Whitehead's Map of Victoria, with Alphabetical Key, 1869.
19.5 x 29.5 in (49.53 x 74.93 cm)
1 : 1150000
This is an 1869 Whitehead map of Victoria, Australia near the end of the Victoria Gold Rush. The map depicts the region from the border between Victoria and South Australia to New South Wales and from New South Wales to Bass's Straits and Wilson's Promontory. Highly detailed, myriad cities, towns, villages, and even smaller settlements are labeled throughout Victoria and are listed in an index of literally hundreds of locations that frames the map on three sides. Individual dig sites are identified in Loddon District and elsewhere. A series of manuscript 'X's appear in Wimmera District (situated on the map's left side) and Rippon District, which could indicate the claims of a prospector, and, if so, a case when X actually did mark the spot! Roads, railroads, and telegraph lines are also noted, as are points and bays along the coastline. Small annotations are included here and there, commenting on vegetation and other physical features, as well as things such as the 'electric telegraph to Adelaide'. Districts are labeled and shaded different colors to allow for easy differentiation.
The Victoria Gold RushThe Victoria Gold Rush, which lasted from 1851 until 1869, with the announcement that gold had been found in Loddon District. With that, fortune-seekers from all over the world began pouring into Victoria. Literally hundreds of towns began to spring up out of the ground and, seeing what was ahead, the British government allowed the Port Phillip District to secede from New South Wales to create the Colony of Victoria. Melbourne had a population of around 29,000 in 1851, which grew to over 500,000 by 1861, and then to 700,000 by 1869. Gold production in Victoria exceeded all other gold producing regions in the world, with the exception of California, with its highest annual yield reaching 3,053,744 troy ounces in 1856. It is estimated that between 1851 and 1896 a total of 61,034,682 ounces of gold were extracted from mines in Victoria.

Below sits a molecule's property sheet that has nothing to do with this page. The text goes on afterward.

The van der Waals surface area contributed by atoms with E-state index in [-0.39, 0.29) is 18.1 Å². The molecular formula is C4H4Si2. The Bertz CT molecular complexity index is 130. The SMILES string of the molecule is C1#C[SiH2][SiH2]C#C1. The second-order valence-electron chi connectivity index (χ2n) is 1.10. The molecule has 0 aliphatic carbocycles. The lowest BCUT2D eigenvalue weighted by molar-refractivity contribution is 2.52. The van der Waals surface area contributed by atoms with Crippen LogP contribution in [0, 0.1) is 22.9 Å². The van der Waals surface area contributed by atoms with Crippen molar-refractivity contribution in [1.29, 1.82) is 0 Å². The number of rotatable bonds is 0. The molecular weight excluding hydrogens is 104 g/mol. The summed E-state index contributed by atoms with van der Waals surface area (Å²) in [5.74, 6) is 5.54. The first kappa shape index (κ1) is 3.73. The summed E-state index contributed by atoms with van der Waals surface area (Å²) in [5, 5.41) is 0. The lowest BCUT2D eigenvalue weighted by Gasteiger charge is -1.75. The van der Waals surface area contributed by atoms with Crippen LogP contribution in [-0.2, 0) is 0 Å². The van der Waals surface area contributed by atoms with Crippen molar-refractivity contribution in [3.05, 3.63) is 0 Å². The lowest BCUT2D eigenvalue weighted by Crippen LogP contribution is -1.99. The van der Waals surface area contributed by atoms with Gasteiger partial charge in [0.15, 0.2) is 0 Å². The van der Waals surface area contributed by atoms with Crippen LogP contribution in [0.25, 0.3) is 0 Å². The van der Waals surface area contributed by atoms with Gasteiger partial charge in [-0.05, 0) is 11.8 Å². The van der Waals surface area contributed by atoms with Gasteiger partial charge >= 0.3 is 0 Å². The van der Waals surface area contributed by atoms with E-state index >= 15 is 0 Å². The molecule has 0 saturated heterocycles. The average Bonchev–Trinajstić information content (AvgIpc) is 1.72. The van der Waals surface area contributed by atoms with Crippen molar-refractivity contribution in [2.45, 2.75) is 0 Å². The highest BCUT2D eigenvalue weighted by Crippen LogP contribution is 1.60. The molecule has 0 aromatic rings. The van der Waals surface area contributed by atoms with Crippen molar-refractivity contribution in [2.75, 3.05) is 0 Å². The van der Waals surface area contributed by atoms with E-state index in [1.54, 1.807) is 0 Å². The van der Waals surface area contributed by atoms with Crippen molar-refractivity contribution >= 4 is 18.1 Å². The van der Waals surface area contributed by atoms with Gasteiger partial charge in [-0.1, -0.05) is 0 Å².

Publication History and CensusThis map was published printed and published by Edward Whitehead and Company in 1869, making it an early edition in one of the most successful series of regional maps of Australia ever produced. That said, this map is very rare, with only four examples cataloged in the OCLC as part of institutional collections at the University of Queensland, the State Library of New South Wales, the National Library of Australia, and the State Library of Victoria, all of which are in Australia. It is also extremely rare on the private market, with only a half-dozen examples from the entire run of the series appearing at auction in the last two decades.
Edward Whitehead (fl. 1864 - 1897) was a printer and publisher active in Melbourne during the latter half of the 19th century. Whitehead founded his printing business at 67 Collins Street East in 1864 and, though not focused on maps, began publishing his eponymous series of map of Victoria in 1867. Whitehead saw an opportunity to produce highly accurate and detailed convenient folding maps of Victoria that incorporated an incredibly detailed index of place names for the newly-arriving immigrants and fortune seekers who flooded Victoria during the Victoria Gold Rush. His series of map of Victoria became one of the most successful and most profitable regional maps of Australia ever produced. Learn More...
Very good. Even overall toning. Foxing. Light wear along original fold lines. Dissected and mounted on linen in twenty-one panels. Exhibits some loss at fold intersections.